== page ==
I struggle to get a clear, consistent picture of your position. I read and reflected on your argument on your own site in favour of confirmation because, you said, it is an expression of our catholicity – it is an action that binds us to the majority Christian position today and throughout time (churches with bishops). Now you seem to me to be arguing the opposite – it is an action that distinguishes us from other churches. Doing this makes us Anglican rather than something else.

      Time limits understood, I still think it important, from a/your theology of/for confirmation that you answer the question I posed in response to your being in favour of priests being able to confirm at the time that they baptise adults: In your desire to allow priests to “administer” confirmation at the time when an adult is baptised, what do you understand is actually being “administered”? Specifically: How does your adult being baptised without such “administering” differ from your adult being baptised with such “administering”? I’m afraid that, within your stated framework of your first paragraph, I cannot distinguish the two.’

      I see no significant energy to have confirmation abolished. Because no one seems to be able to answer my question, I see it possibly continuing to be required for ordination so that those ordained here can function overseas, and that this does not become yet another impediment to ecumenical dialogue.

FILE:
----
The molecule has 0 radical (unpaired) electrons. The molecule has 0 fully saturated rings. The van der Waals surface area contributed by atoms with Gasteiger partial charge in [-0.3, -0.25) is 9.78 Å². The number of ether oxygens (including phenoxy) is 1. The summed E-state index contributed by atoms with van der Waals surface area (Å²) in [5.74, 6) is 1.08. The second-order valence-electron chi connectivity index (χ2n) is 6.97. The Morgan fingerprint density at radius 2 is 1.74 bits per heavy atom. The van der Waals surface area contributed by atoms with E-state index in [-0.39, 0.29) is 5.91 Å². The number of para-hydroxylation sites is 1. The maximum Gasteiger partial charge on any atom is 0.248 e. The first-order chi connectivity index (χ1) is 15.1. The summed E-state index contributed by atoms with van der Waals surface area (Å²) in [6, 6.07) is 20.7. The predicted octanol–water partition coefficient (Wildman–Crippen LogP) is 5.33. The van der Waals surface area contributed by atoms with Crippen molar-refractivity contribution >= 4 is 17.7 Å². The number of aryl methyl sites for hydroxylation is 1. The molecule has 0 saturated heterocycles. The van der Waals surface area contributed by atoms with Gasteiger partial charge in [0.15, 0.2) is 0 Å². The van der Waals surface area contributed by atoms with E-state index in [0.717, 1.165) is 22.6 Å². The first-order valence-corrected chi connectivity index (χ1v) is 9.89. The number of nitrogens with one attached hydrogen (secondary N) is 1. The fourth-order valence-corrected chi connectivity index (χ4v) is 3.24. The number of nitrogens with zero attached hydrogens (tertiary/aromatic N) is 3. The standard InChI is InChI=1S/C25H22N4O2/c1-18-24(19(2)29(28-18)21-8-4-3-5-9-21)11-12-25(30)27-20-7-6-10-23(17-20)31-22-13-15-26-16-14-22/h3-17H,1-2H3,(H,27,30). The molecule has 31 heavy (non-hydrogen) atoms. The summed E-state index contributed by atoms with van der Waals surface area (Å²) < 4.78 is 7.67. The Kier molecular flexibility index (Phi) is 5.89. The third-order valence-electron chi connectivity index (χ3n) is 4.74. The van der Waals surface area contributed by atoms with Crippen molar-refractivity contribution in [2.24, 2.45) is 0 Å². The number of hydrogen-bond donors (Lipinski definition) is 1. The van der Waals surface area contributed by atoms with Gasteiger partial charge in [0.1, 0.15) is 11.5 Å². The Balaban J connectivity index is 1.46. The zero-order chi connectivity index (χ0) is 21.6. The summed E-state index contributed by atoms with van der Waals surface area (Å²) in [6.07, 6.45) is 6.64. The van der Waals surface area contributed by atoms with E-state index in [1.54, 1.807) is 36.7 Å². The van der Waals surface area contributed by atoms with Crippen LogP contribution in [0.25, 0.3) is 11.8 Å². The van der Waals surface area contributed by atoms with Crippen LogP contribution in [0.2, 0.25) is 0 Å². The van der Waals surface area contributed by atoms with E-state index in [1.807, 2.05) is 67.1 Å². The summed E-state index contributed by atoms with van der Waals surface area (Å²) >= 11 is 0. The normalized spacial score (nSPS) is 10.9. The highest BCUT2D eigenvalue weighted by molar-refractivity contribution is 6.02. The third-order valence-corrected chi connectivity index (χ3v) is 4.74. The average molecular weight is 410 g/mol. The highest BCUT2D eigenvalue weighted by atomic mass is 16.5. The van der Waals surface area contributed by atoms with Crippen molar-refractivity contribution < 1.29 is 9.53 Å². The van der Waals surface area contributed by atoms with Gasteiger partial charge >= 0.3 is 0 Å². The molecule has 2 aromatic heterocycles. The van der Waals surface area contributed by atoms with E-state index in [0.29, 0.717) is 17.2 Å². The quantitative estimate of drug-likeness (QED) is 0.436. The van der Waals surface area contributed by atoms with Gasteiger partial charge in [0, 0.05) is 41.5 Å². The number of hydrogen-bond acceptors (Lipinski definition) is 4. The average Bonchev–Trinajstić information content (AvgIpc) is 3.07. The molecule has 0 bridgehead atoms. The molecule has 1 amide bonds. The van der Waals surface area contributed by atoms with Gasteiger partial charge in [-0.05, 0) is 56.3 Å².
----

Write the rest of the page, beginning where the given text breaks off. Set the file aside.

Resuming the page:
4. it wasn’t letting me reply to the last post in our conversation, so I’ll just start over here –
    re The Tower of Babel –
    Although both of us are speaking, we don’t seem to be able to communicate to the other our point. For instance, this is not about me being confirmed personally.
    In researching your prior blogs and the comments folks made, there were folks who expressed the idea that they understood confirmation to be the affirmation of adults to the concept of their baptismal rite. As an adult they were affirming what was said at their baptism, by others. I don’t think you agree with this, but there were people who said it. Rightly or wrongly, I think there are people who feel this way. In Covenant Membership, it’s not just about the ‘membership’ aspect, it is also about adults affirming their faith. So to me there was a parallel. That made no sense to you at all. And that’s okay.
    You had a very specific focus for this blog, but it wasn’t the thing that stood out to me. The focus that you state in your response to me I mean. You just happened to be the first person I read a post by who seemed to be saying that you didn’t think confirmation was necessary. That’s probably a random accident, as I’m sure many feel as you do, I just haven’t run into them. So when I initially wrote, I was trying to understand why you didn’t think that confirmation was something that needed to happen, as you felt everything that needed to happen happened at baptism. And then I thought I was asking if you thought the idea of adults affirming their faith was something that might be a good idea. I think you feel it depends and there are many possible answers. I come away at this point with the focus of your blog being your frustration with the concept that confirmation is a pre-requisite for other things. When I started this conversation, the ‘other things’ was not even an idea in mind.
    I know your time is limited and I appreciate your patience. Thank you for taking the time to try and explain.